English spelling can sometimes feel rather arbitrary, but rest assured there are rules to help you guide your pen or keyboard to the correct choice. We’ve compiled some of them to help get you started in recognizing patterns and taking note of exceptions.
I before E except after C
This rule is so useful and popular that it’s almost a jingle. It can help you spell words like conceive, believe, thief, grief, and debrief.
Exceptions include ancient, caffeine, foreign.
Also note that in words such as neighbor and weigh, the sound is that of A not E, which can help you remember the exception.
Doubling and the 1-1-1 rule
Some verbs, like stop, change to stopping, while others like start simply add -ing. The 1-1-1 rule can help you know what verbs double their final consonant. The rule states that if the verb has one syllable, one vowel in the middle, and one consonant at the end, then that consonant doubles when you add such suffixes as -ing, -ed, -er, -est.
Splat + er = splatter
Fat + est = fattest
Plop + ed = plopped
Jar + ing = jarring.
Some consonants do not generally double. These include K, J, V, W and X.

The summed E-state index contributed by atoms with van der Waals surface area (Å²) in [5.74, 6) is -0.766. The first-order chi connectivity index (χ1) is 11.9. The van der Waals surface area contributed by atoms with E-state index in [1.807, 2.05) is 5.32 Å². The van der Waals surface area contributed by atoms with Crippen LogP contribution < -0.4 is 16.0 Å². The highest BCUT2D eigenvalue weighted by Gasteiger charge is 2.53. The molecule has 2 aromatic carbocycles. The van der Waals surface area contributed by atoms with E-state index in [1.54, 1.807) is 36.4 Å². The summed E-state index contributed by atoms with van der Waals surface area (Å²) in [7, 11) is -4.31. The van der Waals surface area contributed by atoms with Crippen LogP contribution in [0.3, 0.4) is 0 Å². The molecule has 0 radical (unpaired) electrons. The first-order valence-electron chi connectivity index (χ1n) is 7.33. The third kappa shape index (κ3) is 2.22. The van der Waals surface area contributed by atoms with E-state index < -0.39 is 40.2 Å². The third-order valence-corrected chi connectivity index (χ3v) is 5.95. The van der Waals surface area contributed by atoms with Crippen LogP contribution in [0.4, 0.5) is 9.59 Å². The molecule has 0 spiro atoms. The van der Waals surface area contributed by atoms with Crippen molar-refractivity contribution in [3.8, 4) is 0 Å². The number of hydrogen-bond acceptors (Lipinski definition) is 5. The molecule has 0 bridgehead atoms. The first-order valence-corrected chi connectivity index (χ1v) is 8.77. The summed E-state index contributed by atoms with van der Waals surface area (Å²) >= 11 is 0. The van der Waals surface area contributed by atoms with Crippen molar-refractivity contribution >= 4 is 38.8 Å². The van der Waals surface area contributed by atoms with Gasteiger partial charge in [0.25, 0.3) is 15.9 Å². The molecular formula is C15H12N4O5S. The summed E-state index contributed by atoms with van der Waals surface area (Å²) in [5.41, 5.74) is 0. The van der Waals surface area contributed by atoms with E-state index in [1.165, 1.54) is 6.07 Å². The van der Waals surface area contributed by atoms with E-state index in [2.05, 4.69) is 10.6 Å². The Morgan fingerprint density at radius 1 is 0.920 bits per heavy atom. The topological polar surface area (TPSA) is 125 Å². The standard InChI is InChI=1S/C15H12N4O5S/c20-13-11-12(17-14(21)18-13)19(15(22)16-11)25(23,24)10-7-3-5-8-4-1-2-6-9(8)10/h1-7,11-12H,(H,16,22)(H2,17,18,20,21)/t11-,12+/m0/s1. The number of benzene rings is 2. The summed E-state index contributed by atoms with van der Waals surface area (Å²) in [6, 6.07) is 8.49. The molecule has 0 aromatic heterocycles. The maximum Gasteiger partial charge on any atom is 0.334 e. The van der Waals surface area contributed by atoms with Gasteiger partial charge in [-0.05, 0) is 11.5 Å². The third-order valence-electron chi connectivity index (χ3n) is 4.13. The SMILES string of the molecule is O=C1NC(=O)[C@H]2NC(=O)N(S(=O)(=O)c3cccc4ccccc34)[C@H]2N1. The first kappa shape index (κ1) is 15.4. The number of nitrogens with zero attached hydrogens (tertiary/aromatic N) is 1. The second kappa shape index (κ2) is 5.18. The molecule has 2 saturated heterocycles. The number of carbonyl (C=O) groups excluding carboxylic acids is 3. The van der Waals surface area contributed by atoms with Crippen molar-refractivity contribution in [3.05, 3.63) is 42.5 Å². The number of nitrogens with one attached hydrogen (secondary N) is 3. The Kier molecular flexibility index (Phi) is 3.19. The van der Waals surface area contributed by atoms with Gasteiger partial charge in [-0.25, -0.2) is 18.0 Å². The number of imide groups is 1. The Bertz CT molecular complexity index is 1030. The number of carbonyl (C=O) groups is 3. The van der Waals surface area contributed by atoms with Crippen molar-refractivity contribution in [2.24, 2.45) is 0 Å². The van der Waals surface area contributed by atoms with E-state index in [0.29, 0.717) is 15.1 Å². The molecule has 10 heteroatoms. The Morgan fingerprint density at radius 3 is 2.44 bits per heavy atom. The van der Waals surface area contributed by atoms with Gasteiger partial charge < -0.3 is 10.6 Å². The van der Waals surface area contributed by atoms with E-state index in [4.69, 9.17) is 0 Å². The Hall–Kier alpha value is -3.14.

But you say, what about the word divvy? This means to divide something amongst people, as in, “The thieves divvied the loot.” But the word is considered slang in most dictionaries.
Keep the E or drop the E?
In English, suffixes (-ful, -ness, -ly, -ing, -ance) can be very helpful for transforming words from one part of speech to another, for example from a verb to a noun or adjective. But knowing how to do this can be tricky. With words that end in E, you must drop the E when adding a suffix that begins with a vowel, but not when it begins with a consonant:
Hope + ing = hoping
Hope + ful = hopeful
Love + able = lovable
Love + ly = lovely.
Final Y changes to I, unless the suffix begins with I
Similar to the above, a relatively stable rule exists for adding suffixes to words ending in Y. The Y changes to I, unless the suffix begins with an I, for instance -ing, as in flying.
Fancy + ful = fanciful
Pretty + ness = prettiness
Defy + ance = defiance.
How do I make this noun plural?
You usually add S to make a noun plural, for instance insect > insects. But when the word ends in Y, you may have noticed that sometimes it changes to -ies, and sometimes not. In order to figure out what to do, look at the letter before the Y; if it is a vowel then you simply add an S, but if it’s a consonant, then you must change the Y to I and add -es.
Essay > essays
Butterfly > butterflies.
What spelling rules have you found helpful in your journey to fluency? Let us know in the comments.